I photographed the tiles, plus a few extra snazzy green ones, which sport "7" on them.  One of them will be used for Ian's shed (7 is his lucky number), maybe at the door.  As I photographed the set of them, I realised that I have a repeat in the black and white tiles of the numbers stamped into the cow tags.  Some of you will know I like patterns and codes...and also that I believe there is no such thing as a coincidence !  So, these are now known here as the Cow Code.  (that would be 2458, just in case you couldn't tell)

What we shall do with such a profound notion and arrangement, I am not exactly sure.  More trivial and thoughts perhaps in the next post ;)

Friday, June 17, 2011

Old Mantel

Firebox and fascia plate
We have been looking for a suitable mantel to put up around our firebox.  This  has taken some time, we had to find a mantel with inside (hole) dimensions wide enough to fit around the fire box, which is not perfectly flush and door needs to be able to open freely.  Also, the outer width of the mantel should be less than the total width of the outer fireplace column dimensions itself.  The firebox has been the harder dimension to fit around.  So we have a matte black metal fascia plate fit around the firebox, covering the bit of hole above the fit inside.
firebox enjoyed by Pook & Maggs
But this is not so aesthetically pleasing.  And we also did not want to finish the mouldings to the side of the firebox until we have a fireplace mantel to put in place.  So things do not look finished.  (After awhile you kind of look beyond that, but time to time, you think, we really should just finish this off properly).

old mantel, before entering the workshop
This weekend we happened upon a great fireplace mantel, shabby timber, some very nice corbel details on each side.  After looking it over, we decided to go measure up at home and decide whether it would work. We measured up, popped the long tape measure in the pocket, and went back to take a closer look.

corbel detail on old mantel
Ian gave it a very good inspection (he does that).  It had a timber repair where some old timber was rotted away.  The repair was not really in good order, so we know this will need to be fixed properly.  Measurement wise, it will need 10 mm off the inside measurement width to fit around the firebox.  The width of the mantel itself is a perfect fit.  The top shelf will need to be cut down so it does not stick out wider than the fireplace brick surround.  Ian will do this and radius the corners, exactly as they are now.

Pookie poses on mantel in Hornsby Hts
The mantel will be fit in place when it is restored, trimmed to size, filled, and sanded.  Then it will get a coat of warm white glossy paint, to match the trims and doors in the room.  Before and after pics to be posted when the after-state is done !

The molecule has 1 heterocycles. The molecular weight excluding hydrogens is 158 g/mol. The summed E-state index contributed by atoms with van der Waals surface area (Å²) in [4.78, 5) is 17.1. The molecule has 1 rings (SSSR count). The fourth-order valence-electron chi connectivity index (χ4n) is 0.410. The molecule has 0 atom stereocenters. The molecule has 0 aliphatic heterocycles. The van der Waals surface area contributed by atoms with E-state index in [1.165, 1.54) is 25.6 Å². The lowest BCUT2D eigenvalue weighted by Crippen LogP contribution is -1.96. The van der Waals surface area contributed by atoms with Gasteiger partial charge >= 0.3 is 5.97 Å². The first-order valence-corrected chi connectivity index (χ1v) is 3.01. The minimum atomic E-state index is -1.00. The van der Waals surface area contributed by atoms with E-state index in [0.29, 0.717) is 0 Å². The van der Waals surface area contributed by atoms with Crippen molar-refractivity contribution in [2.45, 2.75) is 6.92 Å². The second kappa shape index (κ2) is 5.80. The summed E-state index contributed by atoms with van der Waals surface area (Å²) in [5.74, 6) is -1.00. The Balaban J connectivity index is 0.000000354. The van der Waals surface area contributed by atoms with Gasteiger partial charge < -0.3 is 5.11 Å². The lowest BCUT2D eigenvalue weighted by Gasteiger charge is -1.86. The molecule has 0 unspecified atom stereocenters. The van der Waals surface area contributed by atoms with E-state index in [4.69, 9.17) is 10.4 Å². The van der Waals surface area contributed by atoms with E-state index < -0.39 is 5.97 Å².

The shelf is wide enough to allow one or two cats to perch atop it.  (we know from experience in our previous home that this offer will be pursued with enthusiasm).

Monday, June 13, 2011

When You Have Lemons...

It has gotten chilly and soon will be the shortest day of the year here.  It has begun to feel like winter.  So to throw off the chill and think of cheerful thoughts, some friends Jac and Theo came over for us to all make batches of preserved lemons and pickled spiced oranges.

The colours of the fruit were fabulous.  Some of it from garden trees and the rest from the Barossa Valley Farmers market, where I got a lovely a bag of a dozen farm fresh lemons for $2.  First we did the lemons, which are preserved in salt, with spices.  Cloves, cinnamon, and fresh bay leaves from Theo's garden.  The smell of 40- 50 cut lemons and all the spices was brilliantly divine !  The lemons get the salt massaged into them, then they get shoved into a big jar.  Filling it with as many lemons as can be done.

Here is my jar of lemons, making like life imitating art.  Painting is by Jac (see to see more of her fabulous work) and graced our dining room before.  Here it adds bright cheer in the kitchen.

The lemons will be ready to use in 4 weeks.

The oranges were next.  These are pickled and spiced.  Jac brought lots of oranges from a garden tree outside her gallery.  We started cutting them and then poached the slices in water.  At the same time making a syrup of white wine vinegar and sugar, plus cloves, allspice, cinnamon, and the fresh bay leaves. By this time the kitchen smelled fabulous !

Theo and Jac, preserving lemons
The orange slices got transferred out of poaching liquid and into the syrup, to simmer.  Now the pots of this mix sit overnight and we each simmer it again tomorrow and then pack the slices into jars, topping off with syrup.  The oranges have to wait 6 weeks, before eating.  I plan to get blood oranges when they become available and in season and do a batch of them.

Meantime, I made a new recipe up last night, to have a lovely cake for tea.  Capuccino Caramel Cake.  It got excellent reviews, everyone liked it.  Another successful magazine clipping recipe moves over into my cookbook binder.

This house seems to want me in the kitchen.  I have been enjoying the fantastic space to cook up lots.  Having the island really helps make the space work well.  This weekend we have enjoyed chili con carne with cornbread.  And a stunning cauliflower soup.  A pear upside down cake.  And the gorgeous capuccino caramel cake shown above.  Previous weekends have had us making beef pies, chicken and sour cream enchiladas, braised chicken with pears in white wine sauce, and homemade bread.  Now the preserved lemons and tomorrow the spiced oranges in their jars will get put away for aging, we will try them when ready in several weeks time.